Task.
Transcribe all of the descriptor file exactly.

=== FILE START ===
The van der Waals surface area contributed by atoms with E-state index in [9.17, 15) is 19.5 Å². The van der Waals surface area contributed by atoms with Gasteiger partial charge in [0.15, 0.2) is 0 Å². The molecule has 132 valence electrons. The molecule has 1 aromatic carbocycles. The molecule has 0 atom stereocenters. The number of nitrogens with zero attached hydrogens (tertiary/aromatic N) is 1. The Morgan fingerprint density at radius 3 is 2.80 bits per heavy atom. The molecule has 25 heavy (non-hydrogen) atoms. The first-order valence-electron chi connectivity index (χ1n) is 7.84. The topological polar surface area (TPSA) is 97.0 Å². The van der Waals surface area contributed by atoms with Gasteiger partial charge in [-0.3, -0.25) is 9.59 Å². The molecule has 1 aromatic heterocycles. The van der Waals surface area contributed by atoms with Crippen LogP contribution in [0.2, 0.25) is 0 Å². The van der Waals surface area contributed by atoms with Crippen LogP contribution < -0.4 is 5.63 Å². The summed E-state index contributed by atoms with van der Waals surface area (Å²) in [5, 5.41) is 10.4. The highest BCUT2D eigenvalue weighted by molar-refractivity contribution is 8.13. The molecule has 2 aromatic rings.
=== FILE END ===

The van der Waals surface area contributed by atoms with E-state index in [9.17, 15) is 19.5 Å². The van der Waals surface area contributed by atoms with Gasteiger partial charge in [0.15, 0.2) is 0 Å². The molecule has 132 valence electrons. The molecule has 1 aromatic carbocycles. The molecule has 0 atom stereocenters. The number of nitrogens with zero attached hydrogens (tertiary/aromatic N) is 1. The Morgan fingerprint density at radius 3 is 2.80 bits per heavy atom. The molecule has 25 heavy (non-hydrogen) atoms. The first-order valence-electron chi connectivity index (χ1n) is 7.84. The topological polar surface area (TPSA) is 97.0 Å². The van der Waals surface area contributed by atoms with Gasteiger partial charge in [-0.3, -0.25) is 9.59 Å². The molecule has 1 aromatic heterocycles. The van der Waals surface area contributed by atoms with Crippen LogP contribution in [0.2, 0.25) is 0 Å². The van der Waals surface area contributed by atoms with Crippen LogP contribution < -0.4 is 5.63 Å². The summed E-state index contributed by atoms with van der Waals surface area (Å²) in [5, 5.41) is 10.4. The highest BCUT2D eigenvalue weighted by molar-refractivity contribution is 8.13. The molecule has 2 aromatic rings.